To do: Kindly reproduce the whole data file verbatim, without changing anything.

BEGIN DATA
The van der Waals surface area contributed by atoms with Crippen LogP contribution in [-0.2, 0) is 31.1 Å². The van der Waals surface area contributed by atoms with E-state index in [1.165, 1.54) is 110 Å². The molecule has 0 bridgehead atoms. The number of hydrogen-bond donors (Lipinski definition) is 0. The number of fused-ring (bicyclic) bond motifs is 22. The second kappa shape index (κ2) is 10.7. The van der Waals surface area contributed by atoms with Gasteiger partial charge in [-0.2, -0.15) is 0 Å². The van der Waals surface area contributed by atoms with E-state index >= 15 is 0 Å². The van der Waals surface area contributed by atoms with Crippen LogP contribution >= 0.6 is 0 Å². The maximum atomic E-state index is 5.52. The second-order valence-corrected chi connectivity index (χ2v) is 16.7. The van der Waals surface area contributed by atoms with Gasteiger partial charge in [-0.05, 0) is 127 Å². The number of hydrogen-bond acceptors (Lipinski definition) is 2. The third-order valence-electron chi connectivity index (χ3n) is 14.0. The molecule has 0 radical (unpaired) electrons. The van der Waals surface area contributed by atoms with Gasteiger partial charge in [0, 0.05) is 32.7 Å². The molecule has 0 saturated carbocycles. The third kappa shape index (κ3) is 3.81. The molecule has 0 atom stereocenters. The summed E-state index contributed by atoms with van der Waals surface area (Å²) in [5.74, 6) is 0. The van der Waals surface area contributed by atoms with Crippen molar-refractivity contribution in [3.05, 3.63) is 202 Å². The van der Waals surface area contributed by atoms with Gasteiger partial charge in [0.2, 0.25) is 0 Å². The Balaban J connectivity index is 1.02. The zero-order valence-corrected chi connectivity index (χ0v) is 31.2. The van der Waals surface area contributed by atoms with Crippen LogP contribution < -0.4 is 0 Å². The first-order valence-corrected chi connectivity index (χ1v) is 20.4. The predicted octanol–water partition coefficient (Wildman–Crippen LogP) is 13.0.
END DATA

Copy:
The van der Waals surface area contributed by atoms with Crippen LogP contribution in [-0.2, 0) is 31.1 Å². The van der Waals surface area contributed by atoms with E-state index in [1.165, 1.54) is 110 Å². The molecule has 0 bridgehead atoms. The number of hydrogen-bond donors (Lipinski definition) is 0. The number of fused-ring (bicyclic) bond motifs is 22. The second kappa shape index (κ2) is 10.7. The van der Waals surface area contributed by atoms with Gasteiger partial charge in [-0.2, -0.15) is 0 Å². The van der Waals surface area contributed by atoms with E-state index >= 15 is 0 Å². The van der Waals surface area contributed by atoms with Crippen LogP contribution >= 0.6 is 0 Å². The maximum atomic E-state index is 5.52. The second-order valence-corrected chi connectivity index (χ2v) is 16.7. The van der Waals surface area contributed by atoms with Gasteiger partial charge in [-0.05, 0) is 127 Å². The number of hydrogen-bond acceptors (Lipinski definition) is 2. The third-order valence-electron chi connectivity index (χ3n) is 14.0. The molecule has 0 radical (unpaired) electrons. The van der Waals surface area contributed by atoms with Gasteiger partial charge in [0, 0.05) is 32.7 Å². The molecule has 0 saturated carbocycles. The third kappa shape index (κ3) is 3.81. The molecule has 0 atom stereocenters. The summed E-state index contributed by atoms with van der Waals surface area (Å²) in [5.74, 6) is 0. The van der Waals surface area contributed by atoms with Crippen molar-refractivity contribution in [3.05, 3.63) is 202 Å². The van der Waals surface area contributed by atoms with Gasteiger partial charge in [0.2, 0.25) is 0 Å². The Balaban J connectivity index is 1.02. The zero-order valence-corrected chi connectivity index (χ0v) is 31.2. The van der Waals surface area contributed by atoms with Crippen LogP contribution < -0.4 is 0 Å². The first-order valence-corrected chi connectivity index (χ1v) is 20.4. The predicted octanol–water partition coefficient (Wildman–Crippen LogP) is 13.0.